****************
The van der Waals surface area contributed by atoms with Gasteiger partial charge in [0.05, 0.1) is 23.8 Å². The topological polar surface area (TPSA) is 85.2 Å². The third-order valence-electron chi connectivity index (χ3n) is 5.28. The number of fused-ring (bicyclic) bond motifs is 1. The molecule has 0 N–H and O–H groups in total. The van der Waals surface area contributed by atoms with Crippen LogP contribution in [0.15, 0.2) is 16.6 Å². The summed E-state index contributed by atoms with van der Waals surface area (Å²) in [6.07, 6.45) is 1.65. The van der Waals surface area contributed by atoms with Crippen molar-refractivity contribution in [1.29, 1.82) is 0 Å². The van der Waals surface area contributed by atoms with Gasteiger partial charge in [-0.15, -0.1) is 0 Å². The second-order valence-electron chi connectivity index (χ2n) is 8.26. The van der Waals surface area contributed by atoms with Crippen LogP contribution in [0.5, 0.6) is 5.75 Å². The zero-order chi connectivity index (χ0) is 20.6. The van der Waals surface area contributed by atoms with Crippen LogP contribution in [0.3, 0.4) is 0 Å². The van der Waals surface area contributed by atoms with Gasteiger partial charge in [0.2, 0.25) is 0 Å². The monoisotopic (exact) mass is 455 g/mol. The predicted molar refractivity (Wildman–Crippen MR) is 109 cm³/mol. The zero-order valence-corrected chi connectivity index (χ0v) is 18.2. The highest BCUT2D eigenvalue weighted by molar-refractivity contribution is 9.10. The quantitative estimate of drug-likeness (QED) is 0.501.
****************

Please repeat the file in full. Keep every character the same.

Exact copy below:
The van der Waals surface area contributed by atoms with Gasteiger partial charge in [0.05, 0.1) is 23.8 Å². The topological polar surface area (TPSA) is 85.2 Å². The third-order valence-electron chi connectivity index (χ3n) is 5.28. The number of fused-ring (bicyclic) bond motifs is 1. The molecule has 0 N–H and O–H groups in total. The van der Waals surface area contributed by atoms with Crippen LogP contribution in [0.15, 0.2) is 16.6 Å². The summed E-state index contributed by atoms with van der Waals surface area (Å²) in [6.07, 6.45) is 1.65. The van der Waals surface area contributed by atoms with Crippen molar-refractivity contribution in [1.29, 1.82) is 0 Å². The van der Waals surface area contributed by atoms with Gasteiger partial charge in [-0.15, -0.1) is 0 Å². The second-order valence-electron chi connectivity index (χ2n) is 8.26. The van der Waals surface area contributed by atoms with Crippen LogP contribution in [0.5, 0.6) is 5.75 Å². The zero-order chi connectivity index (χ0) is 20.6. The van der Waals surface area contributed by atoms with Crippen LogP contribution in [0.3, 0.4) is 0 Å². The van der Waals surface area contributed by atoms with Gasteiger partial charge in [0.2, 0.25) is 0 Å². The monoisotopic (exact) mass is 455 g/mol. The predicted molar refractivity (Wildman–Crippen MR) is 109 cm³/mol. The zero-order valence-corrected chi connectivity index (χ0v) is 18.2. The highest BCUT2D eigenvalue weighted by molar-refractivity contribution is 9.10. The quantitative estimate of drug-likeness (QED) is 0.501.